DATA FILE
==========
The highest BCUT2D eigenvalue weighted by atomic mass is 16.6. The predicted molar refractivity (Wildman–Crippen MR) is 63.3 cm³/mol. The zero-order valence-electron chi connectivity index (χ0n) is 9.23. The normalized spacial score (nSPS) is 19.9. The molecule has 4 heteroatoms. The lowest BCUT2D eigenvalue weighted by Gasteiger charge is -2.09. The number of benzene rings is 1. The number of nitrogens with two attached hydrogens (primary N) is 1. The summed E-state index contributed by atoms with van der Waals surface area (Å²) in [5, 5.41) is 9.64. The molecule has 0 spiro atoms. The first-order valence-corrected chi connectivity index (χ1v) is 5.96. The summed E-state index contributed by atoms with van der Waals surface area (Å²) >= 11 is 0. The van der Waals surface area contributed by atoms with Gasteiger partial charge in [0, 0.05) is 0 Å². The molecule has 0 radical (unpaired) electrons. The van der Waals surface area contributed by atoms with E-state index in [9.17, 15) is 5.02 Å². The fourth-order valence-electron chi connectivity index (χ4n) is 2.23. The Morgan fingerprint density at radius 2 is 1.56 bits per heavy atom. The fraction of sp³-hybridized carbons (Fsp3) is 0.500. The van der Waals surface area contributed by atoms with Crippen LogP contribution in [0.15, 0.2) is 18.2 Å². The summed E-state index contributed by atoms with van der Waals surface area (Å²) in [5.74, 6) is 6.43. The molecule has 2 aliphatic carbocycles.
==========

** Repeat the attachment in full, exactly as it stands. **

The highest BCUT2D eigenvalue weighted by atomic mass is 16.6. The predicted molar refractivity (Wildman–Crippen MR) is 63.3 cm³/mol. The zero-order valence-electron chi connectivity index (χ0n) is 9.23. The normalized spacial score (nSPS) is 19.9. The molecule has 4 heteroatoms. The lowest BCUT2D eigenvalue weighted by Gasteiger charge is -2.09. The number of benzene rings is 1. The number of nitrogens with two attached hydrogens (primary N) is 1. The summed E-state index contributed by atoms with van der Waals surface area (Å²) in [5, 5.41) is 9.64. The molecule has 0 spiro atoms. The first-order valence-corrected chi connectivity index (χ1v) is 5.96. The summed E-state index contributed by atoms with van der Waals surface area (Å²) >= 11 is 0. The van der Waals surface area contributed by atoms with Gasteiger partial charge in [0, 0.05) is 0 Å². The molecule has 0 radical (unpaired) electrons. The van der Waals surface area contributed by atoms with E-state index in [9.17, 15) is 5.02 Å². The fourth-order valence-electron chi connectivity index (χ4n) is 2.23. The Morgan fingerprint density at radius 2 is 1.56 bits per heavy atom. The fraction of sp³-hybridized carbons (Fsp3) is 0.500. The van der Waals surface area contributed by atoms with Crippen LogP contribution in [0.15, 0.2) is 18.2 Å². The summed E-state index contributed by atoms with van der Waals surface area (Å²) in [5.74, 6) is 6.43. The molecule has 2 aliphatic carbocycles.